Jul, 2019 — In terms of boating safety, the Fourth of July holiday weekend was a complete disaster for Alabama. Three separate boating accidents on Alabama lakes during the holiday killed four people and injured several others, some severely.
On July 4, a boat that witnesses described as being operated in a dangerous manner collided with another vessel on Lake Jordan in Elmore County, killing two people and injuring five others. Beasley Allen lawyer Ben Locklar has filed a wrongful death lawsuit on behalf of Wahoo and Susan House, the parents of Travis House, one of the young men killed in that crash.
That same night, on Smith Lake in Winston County, a two-boat collision sent four people to the hospital and left a fifth person missing but presumed dead.
The following day, another boating accident also on Smith Lake killed a 12-year-old girl and injured two other children.
There have been 25 boating accident deaths across Alabama in the first 6 ½ months of 2019, making it the deadliest year for boating in the state in at least two decades, surpassing the year-end totals for each of the last 20 years.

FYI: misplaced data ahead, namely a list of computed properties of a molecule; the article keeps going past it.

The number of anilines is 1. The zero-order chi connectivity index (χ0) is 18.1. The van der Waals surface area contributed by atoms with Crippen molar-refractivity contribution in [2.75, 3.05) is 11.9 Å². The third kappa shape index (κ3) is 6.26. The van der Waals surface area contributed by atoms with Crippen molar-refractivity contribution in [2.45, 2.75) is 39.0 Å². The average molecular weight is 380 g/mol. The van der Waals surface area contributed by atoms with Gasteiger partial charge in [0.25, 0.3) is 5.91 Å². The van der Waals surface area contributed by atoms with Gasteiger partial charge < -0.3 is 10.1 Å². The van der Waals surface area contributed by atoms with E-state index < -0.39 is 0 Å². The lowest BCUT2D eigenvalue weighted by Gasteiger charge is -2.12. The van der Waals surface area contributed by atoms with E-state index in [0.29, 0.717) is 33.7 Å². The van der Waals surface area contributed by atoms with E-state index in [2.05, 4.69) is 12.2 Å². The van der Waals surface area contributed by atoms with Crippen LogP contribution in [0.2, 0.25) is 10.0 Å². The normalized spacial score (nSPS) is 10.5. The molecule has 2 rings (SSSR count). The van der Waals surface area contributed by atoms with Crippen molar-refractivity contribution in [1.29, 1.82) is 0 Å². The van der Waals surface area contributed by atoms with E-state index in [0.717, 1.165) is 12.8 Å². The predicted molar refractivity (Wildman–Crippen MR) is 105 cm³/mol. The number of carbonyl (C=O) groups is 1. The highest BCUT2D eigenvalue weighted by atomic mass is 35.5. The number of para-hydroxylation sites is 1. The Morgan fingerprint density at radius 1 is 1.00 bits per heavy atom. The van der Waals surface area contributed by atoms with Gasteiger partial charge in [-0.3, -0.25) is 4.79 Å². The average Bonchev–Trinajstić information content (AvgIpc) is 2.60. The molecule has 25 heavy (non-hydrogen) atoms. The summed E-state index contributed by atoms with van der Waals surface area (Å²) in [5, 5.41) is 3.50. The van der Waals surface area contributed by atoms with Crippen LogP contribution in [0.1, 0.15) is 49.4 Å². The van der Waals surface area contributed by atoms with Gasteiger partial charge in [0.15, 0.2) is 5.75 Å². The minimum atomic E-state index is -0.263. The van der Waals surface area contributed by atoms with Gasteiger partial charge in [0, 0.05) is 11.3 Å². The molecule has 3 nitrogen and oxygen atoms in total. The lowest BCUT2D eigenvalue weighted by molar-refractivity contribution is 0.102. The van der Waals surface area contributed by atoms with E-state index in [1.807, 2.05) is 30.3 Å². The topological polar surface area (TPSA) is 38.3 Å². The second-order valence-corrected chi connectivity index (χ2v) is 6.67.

Of, course when lakes and other waterways become more crowded with boat traffic, the risk of danger goes up. Add to that the party atmosphere that dominates on the Fourth of July and other summer holidays and events, and the risk of injury and death escalates even more.
Still, safety on the water this year is particularly bad, and there is plenty of summer left to go.
Capt. Gary Buchanan, the commander of the Alabama Law Enforcement Agency’s Marine Patrol, told AL.com he’s “never seen anything like it” in his 24 years of patrolling Alabama waterways.
He added that there seems to be little rhyme or reason to the boating accidents this year.
“Some have happened at night, some during the day, some have involved one boat, some two boats and alcohol has been a factor in some,’’ he told AL.com. “It’s all over the spectrum.”
According to the Alabama Law Enforcement Agency (ALEA) Marine Patrol Division, there have been 68 boating accidents so far this year. In July alone, 12 boat crashes resulted in six deaths.
The last time Alabama recorded this many boating deaths in an entire year was in 1998 when 32 people were killed statewide.
Officials say that boating safety statewide improved after the mandatory operator license boating law was fully implemented in 1999, but there are other factors that may explain why so many boating accidents occur despite better safety laws.
This year there was less rain over the Memorial and Independence Day holiday weekends, meaning more people took to boating on the state’s waterways. A strong economy also leads to more boater registrations and more boats on the water, according to AL.com. At the same time, there has been a significant decrease in Marine Patrol presence. Capt. Buchanan said that there are 45 Marine Patrol officers on active duty for the entire state – more than 20 fewer than 10-15 years ago.